Tb727 From United States of America, joined Jun 2005, 1887 posts, RR: 12
Reply 1, posted (3 years 1 month 2 days 13 hours ago) and read 17115 times:
Anti-icing prevents ice from forming and de-icing does just that, it get's ice that has formed off the plane. On the jets I have flown, and it may be true of most others, there are no de-icing systems, it is all anti-icing. You have the windshield heat, pitot heat(what's to eat haha), the stall vane heat(which is automatic for us)as well engine anti-ice and wing anti-ice.
On the 727 it is fairly rare to have to use wing anti-ice and the tail isn't even covered by any heating system. I've been told the design and sweep of the wing makes it difficult for ice to form unless it is bad icing. Care has to be taken because if any ice does build up on the wing, it can shed and go through the engines if you turn the wing heat on too late so we are always watching for signs of wing ice to start. The engine, S-duct and wing anti-ice are sourced off the engine bleed and all the others are electric heating elements. Icing can be expected in visible moisture below +10C so we turn it on prior to entering clouds in those conditions.
Jetlagged From United Kingdom, joined Jan 2005, 2606 posts, RR: 25
Reply 2, posted (3 years 4 weeks 1 day 12 hours ago) and read 16735 times:
The two main principles used in aircraft systems are either to add heat to melt any ice or to change the surface shape to cause ice to break off. The latter, which is a de-icing system tends to be used on aircraft which fly in icing conditions most of the time (propeller driven and/or unpressurised aircraft). It's usually done by fitting inflatable rubber "boots" on aerofoil leading edges. Pneumatic pressure is cyclically applied to the boots in icing conditions. This causes them to inflate and deflate, dislodging any ice on the leading edge.
Jet aircraft tend to use thermal anti-ice because they fly quickly through the weather and cruise above it so don't suffer from the same continuous exposure to icing. They also have hot bleed air readily available, and rubber boots would tend to spoil the high speed aerodynamics. Thermal anti-ice is usually either electrically heated or by using hot bleed air from the engines. Probe heat is always electrical for practical reasons, same applies to window heat. Thermal A/I can also be used as de-ice of course. In fact, the wing A/I on the 737NG is basically a de-icing system, it's not primarily intended for use to prevent ice forming.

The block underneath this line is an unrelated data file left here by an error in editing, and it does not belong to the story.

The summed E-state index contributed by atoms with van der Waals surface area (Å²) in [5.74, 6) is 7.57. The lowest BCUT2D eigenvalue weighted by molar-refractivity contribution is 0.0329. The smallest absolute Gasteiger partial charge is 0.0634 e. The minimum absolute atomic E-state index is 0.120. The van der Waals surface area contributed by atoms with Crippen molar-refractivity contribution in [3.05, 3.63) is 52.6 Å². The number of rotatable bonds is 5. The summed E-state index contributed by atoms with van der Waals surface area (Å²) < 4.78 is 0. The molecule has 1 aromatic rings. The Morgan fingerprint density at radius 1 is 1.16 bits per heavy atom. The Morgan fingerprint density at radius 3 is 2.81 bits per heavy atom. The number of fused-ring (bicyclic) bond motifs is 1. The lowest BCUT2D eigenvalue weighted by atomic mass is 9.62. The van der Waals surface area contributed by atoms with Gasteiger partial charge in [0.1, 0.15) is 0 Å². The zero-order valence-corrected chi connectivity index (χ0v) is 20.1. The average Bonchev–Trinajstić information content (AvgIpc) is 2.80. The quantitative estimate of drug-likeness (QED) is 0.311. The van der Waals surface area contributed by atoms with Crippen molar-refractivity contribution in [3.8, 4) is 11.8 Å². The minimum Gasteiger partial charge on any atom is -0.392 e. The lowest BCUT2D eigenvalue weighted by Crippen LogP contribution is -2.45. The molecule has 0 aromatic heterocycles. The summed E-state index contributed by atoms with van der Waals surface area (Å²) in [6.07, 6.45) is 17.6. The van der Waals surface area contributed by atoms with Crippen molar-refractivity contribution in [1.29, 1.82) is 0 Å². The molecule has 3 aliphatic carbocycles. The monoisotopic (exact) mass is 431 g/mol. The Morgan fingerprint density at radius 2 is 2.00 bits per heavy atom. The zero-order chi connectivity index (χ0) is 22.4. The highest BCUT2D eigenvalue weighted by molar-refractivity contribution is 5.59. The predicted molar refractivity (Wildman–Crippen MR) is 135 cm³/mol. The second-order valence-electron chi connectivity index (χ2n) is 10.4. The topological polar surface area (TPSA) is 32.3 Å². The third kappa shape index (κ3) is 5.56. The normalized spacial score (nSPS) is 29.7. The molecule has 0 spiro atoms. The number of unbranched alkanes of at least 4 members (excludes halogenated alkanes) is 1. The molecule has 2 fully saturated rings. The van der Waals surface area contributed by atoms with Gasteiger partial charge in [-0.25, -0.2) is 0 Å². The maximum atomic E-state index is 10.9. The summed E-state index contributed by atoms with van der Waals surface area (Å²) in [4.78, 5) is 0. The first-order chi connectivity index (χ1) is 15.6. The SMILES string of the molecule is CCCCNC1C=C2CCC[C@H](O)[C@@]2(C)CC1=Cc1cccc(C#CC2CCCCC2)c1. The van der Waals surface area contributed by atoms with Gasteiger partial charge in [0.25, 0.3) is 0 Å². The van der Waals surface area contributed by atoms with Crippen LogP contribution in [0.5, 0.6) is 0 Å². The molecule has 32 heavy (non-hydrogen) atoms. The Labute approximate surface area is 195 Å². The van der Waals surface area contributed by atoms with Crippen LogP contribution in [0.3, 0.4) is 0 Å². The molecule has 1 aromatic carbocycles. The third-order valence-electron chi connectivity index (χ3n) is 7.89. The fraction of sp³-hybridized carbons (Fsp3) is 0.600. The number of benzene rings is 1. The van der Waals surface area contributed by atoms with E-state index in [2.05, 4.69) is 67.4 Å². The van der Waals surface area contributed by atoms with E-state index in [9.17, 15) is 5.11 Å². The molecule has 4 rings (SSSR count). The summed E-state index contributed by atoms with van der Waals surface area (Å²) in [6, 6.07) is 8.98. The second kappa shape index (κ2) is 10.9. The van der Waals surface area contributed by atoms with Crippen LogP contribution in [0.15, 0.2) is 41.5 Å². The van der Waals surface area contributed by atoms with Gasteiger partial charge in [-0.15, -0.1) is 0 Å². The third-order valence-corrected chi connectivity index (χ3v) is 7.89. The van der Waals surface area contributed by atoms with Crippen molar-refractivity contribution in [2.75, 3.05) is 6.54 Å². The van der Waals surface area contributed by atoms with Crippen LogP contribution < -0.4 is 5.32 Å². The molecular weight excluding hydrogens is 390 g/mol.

As well as aerofoils, the engine inlets and propeller leading edges are usually protected in the same way.
There are also chemical de-icing systems, which operate by changing the freezing point of water, rather like a windscreen de-icer spray for a car. These kind of systems are much less common on aircraft these days because of polution issues and greenhouse gas effects. They are widely used for de-icing aircraft while on the ground though.
The glass isn't half empty, or half full, it's twice as big as it needs to be.
Viscount724 From Switzerland, joined Oct 2006, 27521 posts, RR: 22
Reply 3, posted (3 years 4 weeks 1 day 8 hours ago) and read 16688 times:
Quoting Tb727 (Reply 1): Care has to be taken because if any ice does build up on the wing, it can shed and go through the engines if you turn the wing heat on too late so we are always watching for signs of wing ice to start.
At least 3 727s had the #3 engine separate due to ice ingestion, although they were all due to ice from leaking lavatory drains, not from ice on the wings. NW 727-200 in 1990 below.
ElpinDAB From United States of America, joined Apr 2005, 489 posts, RR: 4
Reply 4, posted (3 years 4 weeks 1 day 1 hour ago) and read 16600 times:
Quoting Tb727 (Reply 1): I've been told the design and sweep of the wing makes it difficult for ice to form unless it is bad icing.
No ice protection on the jet that I fly either, and I have seen considerable ice build-up on the horizontal stab during the post-flight. I observed no significant adverse handling characteristics with ice accumulation on the tail. I am always cautious in icing since flying turboprops in severe icing conditions in the Great Lakes region, but I find it interesting that on a turboprop, tail icing can be fatal, while in a jet, this seems to be irrelevant. (Ice on a supercritical airfoil or in the engines, is, however a major concern.) I have read that tail design must meet be able to withstand a certain amount of ice accretion with no adverse handling characteristics, otherwise ice protection must be integrated into the design. Can anybody verify or correct this?